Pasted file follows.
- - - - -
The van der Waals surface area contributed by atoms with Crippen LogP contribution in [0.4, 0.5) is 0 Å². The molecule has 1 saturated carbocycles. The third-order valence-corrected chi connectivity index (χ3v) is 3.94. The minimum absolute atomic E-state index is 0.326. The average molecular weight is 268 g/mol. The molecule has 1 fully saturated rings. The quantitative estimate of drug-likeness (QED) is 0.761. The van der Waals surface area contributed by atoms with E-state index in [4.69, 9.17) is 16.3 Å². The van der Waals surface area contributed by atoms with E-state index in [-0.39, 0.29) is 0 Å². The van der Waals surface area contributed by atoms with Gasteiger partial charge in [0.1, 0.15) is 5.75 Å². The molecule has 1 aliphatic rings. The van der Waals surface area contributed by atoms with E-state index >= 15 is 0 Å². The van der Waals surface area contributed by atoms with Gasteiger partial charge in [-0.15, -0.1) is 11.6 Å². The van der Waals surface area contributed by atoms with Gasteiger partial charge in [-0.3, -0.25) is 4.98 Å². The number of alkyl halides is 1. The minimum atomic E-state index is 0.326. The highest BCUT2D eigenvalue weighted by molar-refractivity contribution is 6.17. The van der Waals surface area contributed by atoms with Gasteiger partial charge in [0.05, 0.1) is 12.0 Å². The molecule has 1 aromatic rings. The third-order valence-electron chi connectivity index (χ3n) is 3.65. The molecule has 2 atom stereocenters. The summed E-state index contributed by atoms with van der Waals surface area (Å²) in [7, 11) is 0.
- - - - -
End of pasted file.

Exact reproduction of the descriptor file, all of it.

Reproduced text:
The van der Waals surface area contributed by atoms with Crippen LogP contribution in [0.4, 0.5) is 0 Å². The molecule has 1 saturated carbocycles. The third-order valence-corrected chi connectivity index (χ3v) is 3.94. The minimum absolute atomic E-state index is 0.326. The average molecular weight is 268 g/mol. The molecule has 1 fully saturated rings. The quantitative estimate of drug-likeness (QED) is 0.761. The van der Waals surface area contributed by atoms with E-state index in [4.69, 9.17) is 16.3 Å². The van der Waals surface area contributed by atoms with E-state index in [-0.39, 0.29) is 0 Å². The van der Waals surface area contributed by atoms with Gasteiger partial charge in [0.1, 0.15) is 5.75 Å². The molecule has 1 aliphatic rings. The van der Waals surface area contributed by atoms with E-state index >= 15 is 0 Å². The van der Waals surface area contributed by atoms with Gasteiger partial charge in [-0.15, -0.1) is 11.6 Å². The van der Waals surface area contributed by atoms with Gasteiger partial charge in [-0.3, -0.25) is 4.98 Å². The number of alkyl halides is 1. The minimum atomic E-state index is 0.326. The highest BCUT2D eigenvalue weighted by molar-refractivity contribution is 6.17. The van der Waals surface area contributed by atoms with Gasteiger partial charge in [0.05, 0.1) is 12.0 Å². The molecule has 1 aromatic rings. The third-order valence-electron chi connectivity index (χ3n) is 3.65. The molecule has 2 atom stereocenters. The summed E-state index contributed by atoms with van der Waals surface area (Å²) in [7, 11) is 0.